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Phil Kessel humbled again by Boston Bruins in Game 1 loss

Greg Wyshynski
Puck Daddy

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Before Game 1 of the Eastern Conference Quarterfinals against the Boston Bruins, Phil Kessel did the expected tap dance around his embarrassing performances against his former team since the infamous trade that brought him to Toronto in 2009.

“It’s been four years now. It’s another game,” he said.

Sure, just another game. Another game of ineffective play that’s the polar opposite of his stellar offensive numbers against the rest of the conference. Another game in which Kessel’s lack of offense was magnified by the offensive spark shown by the Bruins tasked with stopping him.

Boston won Game 1, 4-1, despite the Leafs jumping out to a 1-0 lead 1:54 into the game. Kessel was on the ice for that one, a power-play goal by James van Rimesdyk. He was invisible the rest of the game: One shot on goal, his only shot attempt in 13:51 of ice time – his lowest TOI since April 13, a 5-1 win over Montreal.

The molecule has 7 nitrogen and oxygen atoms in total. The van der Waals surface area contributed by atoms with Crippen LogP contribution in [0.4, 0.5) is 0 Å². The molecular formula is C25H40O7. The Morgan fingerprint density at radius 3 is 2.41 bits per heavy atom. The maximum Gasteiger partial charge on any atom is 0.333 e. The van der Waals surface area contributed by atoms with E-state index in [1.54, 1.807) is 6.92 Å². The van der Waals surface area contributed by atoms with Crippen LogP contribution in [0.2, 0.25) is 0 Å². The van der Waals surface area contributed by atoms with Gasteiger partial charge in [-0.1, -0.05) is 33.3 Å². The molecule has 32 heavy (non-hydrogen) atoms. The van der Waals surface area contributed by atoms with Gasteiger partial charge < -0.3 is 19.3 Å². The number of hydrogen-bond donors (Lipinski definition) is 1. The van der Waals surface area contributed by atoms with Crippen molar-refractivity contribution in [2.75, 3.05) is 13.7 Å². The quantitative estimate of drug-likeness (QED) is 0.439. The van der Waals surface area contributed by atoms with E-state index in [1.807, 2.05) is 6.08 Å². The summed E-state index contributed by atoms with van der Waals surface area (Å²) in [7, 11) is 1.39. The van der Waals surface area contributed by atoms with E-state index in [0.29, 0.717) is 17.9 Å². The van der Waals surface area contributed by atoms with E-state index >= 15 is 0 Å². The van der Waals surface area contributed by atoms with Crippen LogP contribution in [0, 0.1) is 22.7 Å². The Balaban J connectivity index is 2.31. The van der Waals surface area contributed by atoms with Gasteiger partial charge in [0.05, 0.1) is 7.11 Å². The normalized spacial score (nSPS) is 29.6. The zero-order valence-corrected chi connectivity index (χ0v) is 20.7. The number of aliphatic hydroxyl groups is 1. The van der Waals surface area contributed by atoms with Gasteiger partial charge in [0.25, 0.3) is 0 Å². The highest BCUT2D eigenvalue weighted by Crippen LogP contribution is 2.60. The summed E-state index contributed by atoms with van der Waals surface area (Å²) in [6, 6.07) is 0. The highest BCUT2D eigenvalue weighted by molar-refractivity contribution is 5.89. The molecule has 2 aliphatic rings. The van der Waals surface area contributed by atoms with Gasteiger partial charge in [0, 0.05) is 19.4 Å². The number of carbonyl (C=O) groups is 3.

Contrast that with the line that took on his unit: Brad Marchand, Patrice Bergeron and Tyler Seguin. They didn’t tally a point, but they buzzed around the Leafs zone and set the tone for the Bruins: 23 shots attempted, including seven from Seguin, whom the Bruins drafted using one of the Leafs’ picks in the Kessel trade.

But more than anything, that line and the Bruins’ defense took away the seventh leading scorer in the NHL (52 points) away from the Leafs – yet again.

In his last 10 regular-season games against the B’s, Kessel has one goal, two assists and is a minus-15. Overall since the trade, he has three goals and six assists in 23 games vs. Boston, with a minus-22.

Which isn’t very good, by our math.

There are two ways of looking at Kessel vs. the Leafs.

The first is that it’s completely understandable that any offensive star that has to face unholy defensive trinity of Zdeno Chara, Dennis Seidenberg and Patrice Bergeron isn’t going to perform like an offensive star. There isn’t another team in the NHL that can deploy that kind of straightjacket on an opposing player.

The other way is that domination of Kessel is something beyond that, and that his absence from the score sheet and as an offensive catalyst against Boston is inexcusable.

Whatever the case, this series is Kessel’s moment to put the “KESSEL TRADE” stuff to bed, and to stifle all the catcalls from the TD Garden seats. It’s a chance for him to point and say “scoreboard” in a head-to-head playoff matchup against his tormentors.

It didn’t begin well.

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